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Government Intervention - Should there be a windfall tax on energy companies?

Graham Watson

13th February 2022

A windfall tax is undoubtedly a popular idea: oil companies have got rich and we are footing the bill, ergo they should pay more tax.

And it is undoubtedly helped by the fact that the oil companies receive such large subsidies and pay so little tax in the first place.

However, this alone doesn't make it good economics. You should think about the various downsides of a windfall tax, and note that most of them are longer-term than the seemingly obvious short-term benefits. I wonder what behavioural economics would say about our ability to compare the two?

This Guardian article looks at the distributional implications of oil and gas companies earning such large profits, arguing that there's little evidence that much of it ends up in the Treasury's coffers. Indeed, Channel 4 have reported that BP has paid no tax on its North Sea oil and gas in the last five years.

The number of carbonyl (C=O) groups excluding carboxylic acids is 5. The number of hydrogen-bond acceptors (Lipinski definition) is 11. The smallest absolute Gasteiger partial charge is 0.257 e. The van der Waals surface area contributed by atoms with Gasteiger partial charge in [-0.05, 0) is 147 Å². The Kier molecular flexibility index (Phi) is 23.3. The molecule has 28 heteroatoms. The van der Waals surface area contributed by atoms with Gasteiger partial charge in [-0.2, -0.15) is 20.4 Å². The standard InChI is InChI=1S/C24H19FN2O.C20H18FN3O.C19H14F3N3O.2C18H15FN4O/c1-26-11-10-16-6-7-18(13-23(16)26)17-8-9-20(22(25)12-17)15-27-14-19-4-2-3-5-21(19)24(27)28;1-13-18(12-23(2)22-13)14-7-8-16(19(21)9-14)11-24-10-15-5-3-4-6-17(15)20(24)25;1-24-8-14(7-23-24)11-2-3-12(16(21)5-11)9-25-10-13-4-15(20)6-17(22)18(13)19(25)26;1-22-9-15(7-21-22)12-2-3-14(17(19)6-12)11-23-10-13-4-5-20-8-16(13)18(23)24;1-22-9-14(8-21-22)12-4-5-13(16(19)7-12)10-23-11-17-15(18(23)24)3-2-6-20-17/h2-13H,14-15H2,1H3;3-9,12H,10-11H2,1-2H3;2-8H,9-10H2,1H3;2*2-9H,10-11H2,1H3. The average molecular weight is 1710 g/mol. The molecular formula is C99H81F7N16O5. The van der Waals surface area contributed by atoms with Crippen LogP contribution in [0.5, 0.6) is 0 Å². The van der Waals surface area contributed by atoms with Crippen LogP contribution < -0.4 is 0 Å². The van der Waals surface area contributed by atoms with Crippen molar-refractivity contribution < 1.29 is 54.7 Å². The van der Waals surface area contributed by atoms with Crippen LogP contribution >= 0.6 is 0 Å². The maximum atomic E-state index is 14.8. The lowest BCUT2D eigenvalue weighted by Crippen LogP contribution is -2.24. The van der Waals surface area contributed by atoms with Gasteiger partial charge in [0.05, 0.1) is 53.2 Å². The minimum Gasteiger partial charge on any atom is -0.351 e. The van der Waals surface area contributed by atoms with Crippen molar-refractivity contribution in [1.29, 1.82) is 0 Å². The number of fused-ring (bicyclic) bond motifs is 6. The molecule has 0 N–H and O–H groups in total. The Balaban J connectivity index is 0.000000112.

The flip side of this coin is that the companies themselves argue that the need the profits to fund investment in the move to low carbon energy, although critics are far from convinced.

This article looks at how the continued reliance on gas has adverse implications for the UK's carbon emissions, ability to hit our climate change targets and household bills. However, Jillian Ambrose looks at some of the ways that we might be able to overcome this via a combination of renewable energy, better insulation and smart meters.

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